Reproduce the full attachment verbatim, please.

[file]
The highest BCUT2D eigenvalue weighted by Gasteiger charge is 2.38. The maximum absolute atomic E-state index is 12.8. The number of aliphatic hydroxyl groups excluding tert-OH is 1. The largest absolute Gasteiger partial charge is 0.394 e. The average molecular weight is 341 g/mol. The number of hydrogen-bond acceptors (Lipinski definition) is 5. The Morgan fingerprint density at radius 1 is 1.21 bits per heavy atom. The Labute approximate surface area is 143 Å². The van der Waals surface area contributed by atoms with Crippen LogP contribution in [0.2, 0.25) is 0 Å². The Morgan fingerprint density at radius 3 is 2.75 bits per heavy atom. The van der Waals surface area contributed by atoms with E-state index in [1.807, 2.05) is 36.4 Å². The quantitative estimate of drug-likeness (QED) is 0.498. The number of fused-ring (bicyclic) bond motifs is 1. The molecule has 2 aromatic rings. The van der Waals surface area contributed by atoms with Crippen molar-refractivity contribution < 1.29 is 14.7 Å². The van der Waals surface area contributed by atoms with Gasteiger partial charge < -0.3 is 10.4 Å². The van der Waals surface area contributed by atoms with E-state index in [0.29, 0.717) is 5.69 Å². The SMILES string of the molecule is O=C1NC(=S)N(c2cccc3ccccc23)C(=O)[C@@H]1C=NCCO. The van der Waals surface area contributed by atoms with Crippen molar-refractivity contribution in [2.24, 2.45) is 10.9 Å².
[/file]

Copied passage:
The highest BCUT2D eigenvalue weighted by Gasteiger charge is 2.38. The maximum absolute atomic E-state index is 12.8. The number of aliphatic hydroxyl groups excluding tert-OH is 1. The largest absolute Gasteiger partial charge is 0.394 e. The average molecular weight is 341 g/mol. The number of hydrogen-bond acceptors (Lipinski definition) is 5. The Morgan fingerprint density at radius 1 is 1.21 bits per heavy atom. The Labute approximate surface area is 143 Å². The van der Waals surface area contributed by atoms with Crippen LogP contribution in [0.2, 0.25) is 0 Å². The Morgan fingerprint density at radius 3 is 2.75 bits per heavy atom. The van der Waals surface area contributed by atoms with E-state index in [1.807, 2.05) is 36.4 Å². The quantitative estimate of drug-likeness (QED) is 0.498. The number of fused-ring (bicyclic) bond motifs is 1. The molecule has 2 aromatic rings. The van der Waals surface area contributed by atoms with Crippen molar-refractivity contribution < 1.29 is 14.7 Å². The van der Waals surface area contributed by atoms with Gasteiger partial charge < -0.3 is 10.4 Å². The van der Waals surface area contributed by atoms with E-state index in [0.29, 0.717) is 5.69 Å². The SMILES string of the molecule is O=C1NC(=S)N(c2cccc3ccccc23)C(=O)[C@@H]1C=NCCO. The van der Waals surface area contributed by atoms with Crippen molar-refractivity contribution in [2.24, 2.45) is 10.9 Å².